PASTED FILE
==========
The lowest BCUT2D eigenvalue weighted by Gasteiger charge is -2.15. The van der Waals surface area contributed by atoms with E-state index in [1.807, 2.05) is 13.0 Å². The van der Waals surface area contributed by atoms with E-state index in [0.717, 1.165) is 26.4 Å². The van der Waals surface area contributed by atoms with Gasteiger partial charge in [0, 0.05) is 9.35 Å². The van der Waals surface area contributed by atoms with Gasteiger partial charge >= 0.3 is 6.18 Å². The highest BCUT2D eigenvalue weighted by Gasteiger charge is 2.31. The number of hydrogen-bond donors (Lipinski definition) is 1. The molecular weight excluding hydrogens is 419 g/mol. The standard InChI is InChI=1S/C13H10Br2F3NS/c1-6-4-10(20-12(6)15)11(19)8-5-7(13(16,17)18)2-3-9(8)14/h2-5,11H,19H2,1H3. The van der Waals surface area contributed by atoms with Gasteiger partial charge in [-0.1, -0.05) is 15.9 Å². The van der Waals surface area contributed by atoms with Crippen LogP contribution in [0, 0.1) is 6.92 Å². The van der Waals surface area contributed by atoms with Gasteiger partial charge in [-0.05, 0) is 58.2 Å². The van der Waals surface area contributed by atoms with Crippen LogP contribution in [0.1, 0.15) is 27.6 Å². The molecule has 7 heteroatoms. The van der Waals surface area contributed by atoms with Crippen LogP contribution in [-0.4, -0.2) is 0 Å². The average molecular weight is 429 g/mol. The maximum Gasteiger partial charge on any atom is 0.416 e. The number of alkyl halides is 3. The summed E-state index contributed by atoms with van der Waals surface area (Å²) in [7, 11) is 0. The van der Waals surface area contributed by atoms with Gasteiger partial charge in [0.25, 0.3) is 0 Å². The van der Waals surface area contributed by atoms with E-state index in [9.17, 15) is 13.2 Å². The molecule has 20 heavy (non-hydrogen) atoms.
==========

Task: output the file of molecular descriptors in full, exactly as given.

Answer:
The lowest BCUT2D eigenvalue weighted by Gasteiger charge is -2.15. The van der Waals surface area contributed by atoms with E-state index in [1.807, 2.05) is 13.0 Å². The van der Waals surface area contributed by atoms with E-state index in [0.717, 1.165) is 26.4 Å². The van der Waals surface area contributed by atoms with Gasteiger partial charge in [0, 0.05) is 9.35 Å². The van der Waals surface area contributed by atoms with Gasteiger partial charge >= 0.3 is 6.18 Å². The highest BCUT2D eigenvalue weighted by Gasteiger charge is 2.31. The number of hydrogen-bond donors (Lipinski definition) is 1. The molecular weight excluding hydrogens is 419 g/mol. The standard InChI is InChI=1S/C13H10Br2F3NS/c1-6-4-10(20-12(6)15)11(19)8-5-7(13(16,17)18)2-3-9(8)14/h2-5,11H,19H2,1H3. The van der Waals surface area contributed by atoms with Gasteiger partial charge in [-0.1, -0.05) is 15.9 Å². The van der Waals surface area contributed by atoms with Crippen LogP contribution in [0, 0.1) is 6.92 Å². The van der Waals surface area contributed by atoms with Gasteiger partial charge in [-0.05, 0) is 58.2 Å². The van der Waals surface area contributed by atoms with Crippen LogP contribution in [0.1, 0.15) is 27.6 Å². The molecule has 7 heteroatoms. The van der Waals surface area contributed by atoms with Crippen LogP contribution in [-0.4, -0.2) is 0 Å². The average molecular weight is 429 g/mol. The maximum Gasteiger partial charge on any atom is 0.416 e. The number of alkyl halides is 3. The summed E-state index contributed by atoms with van der Waals surface area (Å²) in [7, 11) is 0. The van der Waals surface area contributed by atoms with Gasteiger partial charge in [0.25, 0.3) is 0 Å². The van der Waals surface area contributed by atoms with E-state index in [9.17, 15) is 13.2 Å². The molecule has 20 heavy (non-hydrogen) atoms.